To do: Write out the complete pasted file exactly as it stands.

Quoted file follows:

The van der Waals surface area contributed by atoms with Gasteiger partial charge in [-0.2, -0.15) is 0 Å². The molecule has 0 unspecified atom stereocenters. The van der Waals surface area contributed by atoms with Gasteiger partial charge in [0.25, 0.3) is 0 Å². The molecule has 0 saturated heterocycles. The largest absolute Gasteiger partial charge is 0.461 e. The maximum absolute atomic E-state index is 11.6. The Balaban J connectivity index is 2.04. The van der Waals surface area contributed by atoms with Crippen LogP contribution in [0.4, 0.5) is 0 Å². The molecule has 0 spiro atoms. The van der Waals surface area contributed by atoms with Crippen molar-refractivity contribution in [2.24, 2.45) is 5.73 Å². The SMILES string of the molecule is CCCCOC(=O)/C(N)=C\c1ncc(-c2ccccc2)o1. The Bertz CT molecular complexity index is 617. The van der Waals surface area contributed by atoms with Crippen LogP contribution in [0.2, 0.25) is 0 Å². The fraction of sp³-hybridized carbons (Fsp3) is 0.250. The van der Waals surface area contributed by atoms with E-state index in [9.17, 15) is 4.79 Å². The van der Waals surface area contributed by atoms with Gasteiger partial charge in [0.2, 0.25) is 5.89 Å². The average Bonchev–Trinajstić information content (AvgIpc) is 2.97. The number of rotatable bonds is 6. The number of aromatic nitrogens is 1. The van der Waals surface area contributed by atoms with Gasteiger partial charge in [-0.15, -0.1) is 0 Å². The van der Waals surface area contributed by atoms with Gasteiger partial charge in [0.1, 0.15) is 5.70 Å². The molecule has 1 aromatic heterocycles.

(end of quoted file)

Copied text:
The van der Waals surface area contributed by atoms with Gasteiger partial charge in [-0.2, -0.15) is 0 Å². The molecule has 0 unspecified atom stereocenters. The van der Waals surface area contributed by atoms with Gasteiger partial charge in [0.25, 0.3) is 0 Å². The molecule has 0 saturated heterocycles. The largest absolute Gasteiger partial charge is 0.461 e. The maximum absolute atomic E-state index is 11.6. The Balaban J connectivity index is 2.04. The van der Waals surface area contributed by atoms with Crippen LogP contribution in [0.4, 0.5) is 0 Å². The molecule has 0 spiro atoms. The van der Waals surface area contributed by atoms with Crippen molar-refractivity contribution in [2.24, 2.45) is 5.73 Å². The SMILES string of the molecule is CCCCOC(=O)/C(N)=C\c1ncc(-c2ccccc2)o1. The Bertz CT molecular complexity index is 617. The van der Waals surface area contributed by atoms with Crippen LogP contribution in [0.2, 0.25) is 0 Å². The fraction of sp³-hybridized carbons (Fsp3) is 0.250. The van der Waals surface area contributed by atoms with E-state index in [9.17, 15) is 4.79 Å². The van der Waals surface area contributed by atoms with Gasteiger partial charge in [0.2, 0.25) is 5.89 Å². The average Bonchev–Trinajstić information content (AvgIpc) is 2.97. The number of rotatable bonds is 6. The number of aromatic nitrogens is 1. The van der Waals surface area contributed by atoms with Gasteiger partial charge in [-0.15, -0.1) is 0 Å². The van der Waals surface area contributed by atoms with Gasteiger partial charge in [0.1, 0.15) is 5.70 Å². The molecule has 1 aromatic heterocycles.